Understanding the Duckworth Lewis Stern (DLS) Method in Cricket

Imagine a T20 game being played over three days! But how’s that even possible? Cricket is a sport filled with intricacies and one which heavily relies on the weather conditions. The IPL Final between Chennai Super Kings and Gujarat Titans was played over three days due to rain. The first day was completely called off, and the 100,000 fans that were present at the largest cricket stadium, the Narendra Modi Cricket Stadium, to witness the electrifying atmosphere were left disappointed. Rain interrupted the second day, too, and the match had to be shrunk to 15 overs in the second innings. The anticipation that was built was all shrinking. If it wasn’t for the tense finish and MS Dhoni lifting his fifth trophy, the match could’ve been termed as the worst IPL Final.

The Groundsmen drag the covers onto the ground in the 2023 IPL Final Between CSK and GT

Credit: Mint

But how did the authorities and the match officials decide that the match should be shrunk to 15 overs in the second innings? 

What is the DLS Method in Cricket and what is its full form?

The answer to the question about the IPL final is a mathematical method called the Duckworth-Lewis Stern Method or DLS Method. See, cricket is one of the most dynamic sports and involves a lot of intricacies. One of these intricacies involves using math, data, and statistics to predict the score of a team in case of rain or any other interruption.

Read More: Cricket Rules

What is the Origin of the Duckworth Lewis Stern Method in Cricket?

The origin and history of cricket were of being an outdoor game and is quite difficult to play in the rainy and winter seasons, unlike football, which is also an outdoor game but could be played in any of these seasons. This game is more complex, requires more maintenance, and the leather ball needs to bounce properly. This was the reason this game was being played only in the summer. When this sport was turned into a professional sport, it had to overcome all the seasonal limitations and cricket matches were being played throughout the year. So, a productive overs method was introduced to tackle these problems but this method was far from being perfect and gave rise to a huge controversy.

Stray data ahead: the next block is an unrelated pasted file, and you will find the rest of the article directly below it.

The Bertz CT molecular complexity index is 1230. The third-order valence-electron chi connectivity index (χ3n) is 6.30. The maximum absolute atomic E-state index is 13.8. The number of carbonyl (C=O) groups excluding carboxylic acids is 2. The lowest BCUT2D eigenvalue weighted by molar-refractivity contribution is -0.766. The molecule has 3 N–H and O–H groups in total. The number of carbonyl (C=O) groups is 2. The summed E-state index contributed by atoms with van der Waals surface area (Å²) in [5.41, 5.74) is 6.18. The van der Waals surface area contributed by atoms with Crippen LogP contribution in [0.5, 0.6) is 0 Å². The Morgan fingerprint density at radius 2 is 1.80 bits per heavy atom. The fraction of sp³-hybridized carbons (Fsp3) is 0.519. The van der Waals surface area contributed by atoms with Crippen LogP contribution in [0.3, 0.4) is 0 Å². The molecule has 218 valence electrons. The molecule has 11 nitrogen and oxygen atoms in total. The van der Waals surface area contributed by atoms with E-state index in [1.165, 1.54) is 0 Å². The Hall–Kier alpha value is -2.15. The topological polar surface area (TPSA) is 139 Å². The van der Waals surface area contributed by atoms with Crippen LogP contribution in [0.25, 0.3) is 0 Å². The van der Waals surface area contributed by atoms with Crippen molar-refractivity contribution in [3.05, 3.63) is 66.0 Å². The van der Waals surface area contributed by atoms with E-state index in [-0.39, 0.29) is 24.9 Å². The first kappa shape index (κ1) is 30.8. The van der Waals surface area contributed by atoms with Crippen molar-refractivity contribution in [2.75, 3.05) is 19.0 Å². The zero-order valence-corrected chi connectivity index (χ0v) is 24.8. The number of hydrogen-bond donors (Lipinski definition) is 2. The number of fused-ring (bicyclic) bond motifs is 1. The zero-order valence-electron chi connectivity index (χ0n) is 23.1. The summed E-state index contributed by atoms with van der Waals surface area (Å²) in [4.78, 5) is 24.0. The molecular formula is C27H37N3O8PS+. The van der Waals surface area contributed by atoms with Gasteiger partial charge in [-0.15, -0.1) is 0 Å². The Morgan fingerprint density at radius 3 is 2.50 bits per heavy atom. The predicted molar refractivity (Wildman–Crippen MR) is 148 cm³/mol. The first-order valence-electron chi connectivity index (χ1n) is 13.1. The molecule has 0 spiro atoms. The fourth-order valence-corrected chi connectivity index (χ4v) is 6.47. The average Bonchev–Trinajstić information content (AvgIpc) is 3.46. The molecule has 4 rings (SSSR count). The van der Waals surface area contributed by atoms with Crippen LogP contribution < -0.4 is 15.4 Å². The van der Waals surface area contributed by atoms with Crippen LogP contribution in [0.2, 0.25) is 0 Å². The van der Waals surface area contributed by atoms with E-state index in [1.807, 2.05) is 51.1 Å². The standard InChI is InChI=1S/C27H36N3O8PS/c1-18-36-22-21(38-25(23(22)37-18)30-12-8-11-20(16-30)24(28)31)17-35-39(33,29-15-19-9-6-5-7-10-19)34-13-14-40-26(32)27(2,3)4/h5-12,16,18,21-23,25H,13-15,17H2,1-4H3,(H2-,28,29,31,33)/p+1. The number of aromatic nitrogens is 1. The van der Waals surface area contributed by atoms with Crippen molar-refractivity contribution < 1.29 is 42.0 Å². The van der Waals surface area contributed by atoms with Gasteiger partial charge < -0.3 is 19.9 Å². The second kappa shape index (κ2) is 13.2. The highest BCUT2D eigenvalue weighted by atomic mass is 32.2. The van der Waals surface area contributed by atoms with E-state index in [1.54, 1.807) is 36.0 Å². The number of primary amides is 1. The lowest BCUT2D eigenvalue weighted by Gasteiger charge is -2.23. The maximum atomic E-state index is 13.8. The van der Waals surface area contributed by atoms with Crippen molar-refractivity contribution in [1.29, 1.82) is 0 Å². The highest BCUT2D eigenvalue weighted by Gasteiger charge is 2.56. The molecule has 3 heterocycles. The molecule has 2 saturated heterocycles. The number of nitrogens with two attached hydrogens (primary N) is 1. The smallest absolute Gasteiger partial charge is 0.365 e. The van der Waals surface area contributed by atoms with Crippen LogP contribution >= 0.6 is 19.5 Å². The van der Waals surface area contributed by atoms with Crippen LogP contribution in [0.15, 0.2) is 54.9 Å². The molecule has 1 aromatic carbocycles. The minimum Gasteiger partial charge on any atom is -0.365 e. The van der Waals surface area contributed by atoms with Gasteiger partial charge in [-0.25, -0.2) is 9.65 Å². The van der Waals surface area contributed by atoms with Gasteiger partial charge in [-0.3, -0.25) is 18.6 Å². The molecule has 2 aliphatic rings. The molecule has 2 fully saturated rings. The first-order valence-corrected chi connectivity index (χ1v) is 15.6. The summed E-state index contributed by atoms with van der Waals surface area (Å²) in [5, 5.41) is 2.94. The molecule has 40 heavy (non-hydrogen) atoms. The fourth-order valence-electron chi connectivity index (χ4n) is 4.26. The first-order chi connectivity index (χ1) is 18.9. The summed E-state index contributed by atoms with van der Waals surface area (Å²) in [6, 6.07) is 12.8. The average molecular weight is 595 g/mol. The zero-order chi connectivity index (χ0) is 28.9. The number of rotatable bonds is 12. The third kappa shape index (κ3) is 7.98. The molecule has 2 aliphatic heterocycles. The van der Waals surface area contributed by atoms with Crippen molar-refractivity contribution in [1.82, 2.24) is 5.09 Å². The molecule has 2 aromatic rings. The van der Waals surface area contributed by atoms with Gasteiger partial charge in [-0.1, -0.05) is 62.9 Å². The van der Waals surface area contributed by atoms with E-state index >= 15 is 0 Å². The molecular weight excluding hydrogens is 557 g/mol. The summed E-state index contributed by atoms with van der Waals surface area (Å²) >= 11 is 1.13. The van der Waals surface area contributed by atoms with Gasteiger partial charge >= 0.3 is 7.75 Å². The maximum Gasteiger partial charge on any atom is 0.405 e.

Also Read: Football vs Cricket

In the 1992 ICC ODI Cricket World Cup Semi-Final between South Africa and England Cricket Team, SA needed 22 of the 13 balls when it started raining. After the rain, calculating with the productive method would require South Africa to score 21 runs off one ball. You can clearly see how messed up this method was.

A score board displays that South Africa neeeds 22 runs to win in 1 delivery

Credit: Nirav Khanal

So, it was necessary to find out a method that would match the pace of the ongoing game, in case of an interruption like rain. In 1997, two statisticians named Frank Duckworth and Tony Lewis came up with the DL Method, called the Duckworth-Lewis method back then. It was later renamed to DLS after Steven Stern became the custodian of the method and the Full form of the DLS Method came to be the Duckworth Lewis Stern Method

How to calculate using the DLS Method in Cricket?

Let’s first understand the basics before getting deep into the calculation. When a test match is washed out, the match can be declared as a draw, but same cannot be done for ODIs and T20s and it’s important to find a winner. Thus, the DLS Method applies only for limited over games, like ODIs and T20s. 

When does the DLS Method come into play?

Joe Root walks through rain pouring down during a cricket match